Goodbye old friend

Crocosmia
Crocosmia
0
Have your say

David Overend prepares to bid farewell to an old favourite.

Going, going, gone. At least that’s the plan – to dig up and remove several clumps of crocosmia which have been stars in their own right for several years.

Now, however, they have to make way for a new-look border in a new-look garden, but I may just be tempted to keep a small bunch as a sort of thanks for all their hard work over many seasons.

In a lot of small gardens lurk many plants, hiding away beneath shrubs or peeping out shyly from among the leaves of other, larger neighbours, but that can’t be said of crocosmia, or its smaller cousin, montbretia.

The montbretia in my garden has been there, untouched, for so long that it has become so compact that it is now just a mass of sword-like leaves with very few flowers to break the greenery. It, too, is going to have to go, but I know from past experience that it will fight hard to keep its hundreds of tiny bulblets in the soil.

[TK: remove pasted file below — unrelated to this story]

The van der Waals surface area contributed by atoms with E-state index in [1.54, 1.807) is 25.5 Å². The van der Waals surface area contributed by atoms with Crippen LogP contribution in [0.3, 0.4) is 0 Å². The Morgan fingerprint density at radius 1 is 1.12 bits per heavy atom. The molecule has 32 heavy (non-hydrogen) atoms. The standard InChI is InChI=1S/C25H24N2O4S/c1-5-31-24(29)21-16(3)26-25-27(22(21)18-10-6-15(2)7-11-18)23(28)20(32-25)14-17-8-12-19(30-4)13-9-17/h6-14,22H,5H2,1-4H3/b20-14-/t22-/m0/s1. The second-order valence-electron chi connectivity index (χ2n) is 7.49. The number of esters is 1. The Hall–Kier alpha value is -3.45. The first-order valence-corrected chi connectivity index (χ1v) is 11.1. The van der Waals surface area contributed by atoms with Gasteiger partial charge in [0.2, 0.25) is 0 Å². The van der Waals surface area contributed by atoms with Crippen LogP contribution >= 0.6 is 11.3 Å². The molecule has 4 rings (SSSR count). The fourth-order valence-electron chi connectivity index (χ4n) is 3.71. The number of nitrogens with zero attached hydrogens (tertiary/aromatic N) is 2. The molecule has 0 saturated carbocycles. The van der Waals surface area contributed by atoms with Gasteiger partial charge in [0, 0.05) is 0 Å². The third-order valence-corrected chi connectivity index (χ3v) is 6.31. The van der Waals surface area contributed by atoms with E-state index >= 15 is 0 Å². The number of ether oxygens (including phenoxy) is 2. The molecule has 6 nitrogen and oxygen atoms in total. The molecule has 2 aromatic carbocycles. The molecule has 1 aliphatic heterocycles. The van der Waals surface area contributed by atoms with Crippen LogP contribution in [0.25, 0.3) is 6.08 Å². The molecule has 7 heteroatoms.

But the crocosmia is a different matter. In the years since it was planted in its sunny home, it has gone from strength to strength, first producing those long lance-like leaves, and then decorating them with butterfly flowers of the most startling red.

So, while the montbretia has sulked, the crocsmia has thrived, proving itself the perfect flower for late summer. Its fiery red blooms are not only bright but also warm, soft and really full, and as the season progresses, the flower stems are joined by berry-bearing stems. The seed buds left by the flowers start out green and later turn red, some even with a hint of purple.

There are quite a few large-flowered varieties of crocosmia, such as the familiar ‘Emily McKenzie’ (orange/red) as well as small-flowered varieties like ‘Red King’ (red, obviously), ‘George Davidson’ (yellow/orange) and ‘Meteore’ (red/yellow). In between are cultivars with freesia-like spikes, such as ‘Mistral’ (red with pink) and ‘Lucifer’ – definitely the most popular choice.

Crocosmia is a tuberous plant and a native of South Africa. It was introduced to Europe about 1900. This was a small flowered variety. The first large-flowered crocosmia came onto the market in the 1950s.

The plants like a well-drained, humus-rich soil in a sheltered sunny spot. To propagate, lift and divide every three years. Be warned – they can become invasive.